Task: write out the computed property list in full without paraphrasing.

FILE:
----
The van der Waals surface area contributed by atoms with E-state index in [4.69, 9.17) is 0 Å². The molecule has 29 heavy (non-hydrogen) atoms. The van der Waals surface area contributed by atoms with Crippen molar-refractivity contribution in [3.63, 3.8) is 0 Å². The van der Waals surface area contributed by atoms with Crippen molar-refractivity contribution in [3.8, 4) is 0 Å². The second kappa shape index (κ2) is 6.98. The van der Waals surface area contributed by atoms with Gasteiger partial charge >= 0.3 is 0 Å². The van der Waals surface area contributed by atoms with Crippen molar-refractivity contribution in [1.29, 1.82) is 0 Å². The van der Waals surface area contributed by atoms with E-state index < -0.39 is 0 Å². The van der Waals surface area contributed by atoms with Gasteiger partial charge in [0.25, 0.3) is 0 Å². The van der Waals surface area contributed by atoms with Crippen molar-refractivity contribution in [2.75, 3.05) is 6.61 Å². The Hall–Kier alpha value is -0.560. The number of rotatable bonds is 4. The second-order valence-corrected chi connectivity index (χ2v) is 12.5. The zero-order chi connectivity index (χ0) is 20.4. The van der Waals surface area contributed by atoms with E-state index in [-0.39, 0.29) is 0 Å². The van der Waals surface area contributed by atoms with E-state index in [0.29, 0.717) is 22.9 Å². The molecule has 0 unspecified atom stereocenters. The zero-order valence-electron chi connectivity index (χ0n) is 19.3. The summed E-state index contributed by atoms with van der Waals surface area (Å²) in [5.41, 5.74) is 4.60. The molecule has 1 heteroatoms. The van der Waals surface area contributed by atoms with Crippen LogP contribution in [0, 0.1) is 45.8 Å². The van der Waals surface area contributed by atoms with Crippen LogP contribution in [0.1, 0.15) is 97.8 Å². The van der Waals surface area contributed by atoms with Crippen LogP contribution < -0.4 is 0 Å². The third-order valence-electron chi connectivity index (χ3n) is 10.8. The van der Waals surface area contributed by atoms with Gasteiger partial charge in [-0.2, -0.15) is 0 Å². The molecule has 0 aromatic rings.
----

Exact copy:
The van der Waals surface area contributed by atoms with E-state index in [4.69, 9.17) is 0 Å². The molecule has 29 heavy (non-hydrogen) atoms. The van der Waals surface area contributed by atoms with Crippen molar-refractivity contribution in [3.63, 3.8) is 0 Å². The van der Waals surface area contributed by atoms with Crippen molar-refractivity contribution in [3.8, 4) is 0 Å². The second kappa shape index (κ2) is 6.98. The van der Waals surface area contributed by atoms with Gasteiger partial charge >= 0.3 is 0 Å². The van der Waals surface area contributed by atoms with Crippen molar-refractivity contribution in [1.29, 1.82) is 0 Å². The van der Waals surface area contributed by atoms with E-state index < -0.39 is 0 Å². The van der Waals surface area contributed by atoms with Gasteiger partial charge in [0.25, 0.3) is 0 Å². The van der Waals surface area contributed by atoms with Crippen molar-refractivity contribution in [2.75, 3.05) is 6.61 Å². The Hall–Kier alpha value is -0.560. The number of rotatable bonds is 4. The second-order valence-corrected chi connectivity index (χ2v) is 12.5. The zero-order chi connectivity index (χ0) is 20.4. The van der Waals surface area contributed by atoms with E-state index in [-0.39, 0.29) is 0 Å². The van der Waals surface area contributed by atoms with E-state index in [0.29, 0.717) is 22.9 Å². The molecule has 0 unspecified atom stereocenters. The zero-order valence-electron chi connectivity index (χ0n) is 19.3. The summed E-state index contributed by atoms with van der Waals surface area (Å²) in [5.41, 5.74) is 4.60. The molecule has 1 heteroatoms. The van der Waals surface area contributed by atoms with Crippen LogP contribution in [0, 0.1) is 45.8 Å². The van der Waals surface area contributed by atoms with Crippen LogP contribution in [0.1, 0.15) is 97.8 Å². The van der Waals surface area contributed by atoms with Crippen LogP contribution < -0.4 is 0 Å². The third-order valence-electron chi connectivity index (χ3n) is 10.8. The van der Waals surface area contributed by atoms with Gasteiger partial charge in [-0.2, -0.15) is 0 Å². The molecule has 0 aromatic rings.